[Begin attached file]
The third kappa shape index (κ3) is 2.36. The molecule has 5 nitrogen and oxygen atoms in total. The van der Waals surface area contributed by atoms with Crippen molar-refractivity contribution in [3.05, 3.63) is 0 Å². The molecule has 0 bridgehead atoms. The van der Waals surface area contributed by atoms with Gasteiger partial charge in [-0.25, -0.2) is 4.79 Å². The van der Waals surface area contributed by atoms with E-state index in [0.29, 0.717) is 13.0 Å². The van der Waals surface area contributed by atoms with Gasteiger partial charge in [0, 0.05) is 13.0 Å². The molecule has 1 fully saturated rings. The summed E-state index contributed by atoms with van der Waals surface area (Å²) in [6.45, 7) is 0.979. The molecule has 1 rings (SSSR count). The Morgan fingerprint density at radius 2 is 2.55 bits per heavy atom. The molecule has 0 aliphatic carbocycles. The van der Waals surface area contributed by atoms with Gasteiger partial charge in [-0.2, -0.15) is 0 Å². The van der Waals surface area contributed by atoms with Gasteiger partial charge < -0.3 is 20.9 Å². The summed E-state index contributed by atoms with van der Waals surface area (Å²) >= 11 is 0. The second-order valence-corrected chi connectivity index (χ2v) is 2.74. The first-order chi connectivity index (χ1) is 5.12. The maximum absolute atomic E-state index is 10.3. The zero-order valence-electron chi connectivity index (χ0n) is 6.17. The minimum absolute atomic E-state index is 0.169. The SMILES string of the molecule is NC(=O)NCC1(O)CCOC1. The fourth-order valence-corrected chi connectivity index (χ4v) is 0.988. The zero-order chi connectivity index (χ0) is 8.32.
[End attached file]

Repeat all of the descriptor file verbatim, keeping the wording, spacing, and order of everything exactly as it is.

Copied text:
The third kappa shape index (κ3) is 2.36. The molecule has 5 nitrogen and oxygen atoms in total. The van der Waals surface area contributed by atoms with Crippen molar-refractivity contribution in [3.05, 3.63) is 0 Å². The molecule has 0 bridgehead atoms. The van der Waals surface area contributed by atoms with Gasteiger partial charge in [-0.25, -0.2) is 4.79 Å². The van der Waals surface area contributed by atoms with E-state index in [0.29, 0.717) is 13.0 Å². The van der Waals surface area contributed by atoms with Gasteiger partial charge in [0, 0.05) is 13.0 Å². The molecule has 1 fully saturated rings. The summed E-state index contributed by atoms with van der Waals surface area (Å²) in [6.45, 7) is 0.979. The molecule has 1 rings (SSSR count). The Morgan fingerprint density at radius 2 is 2.55 bits per heavy atom. The molecule has 0 aliphatic carbocycles. The van der Waals surface area contributed by atoms with Gasteiger partial charge in [-0.2, -0.15) is 0 Å². The van der Waals surface area contributed by atoms with Gasteiger partial charge < -0.3 is 20.9 Å². The summed E-state index contributed by atoms with van der Waals surface area (Å²) >= 11 is 0. The second-order valence-corrected chi connectivity index (χ2v) is 2.74. The first-order chi connectivity index (χ1) is 5.12. The maximum absolute atomic E-state index is 10.3. The zero-order valence-electron chi connectivity index (χ0n) is 6.17. The minimum absolute atomic E-state index is 0.169. The SMILES string of the molecule is NC(=O)NCC1(O)CCOC1. The fourth-order valence-corrected chi connectivity index (χ4v) is 0.988. The zero-order chi connectivity index (χ0) is 8.32.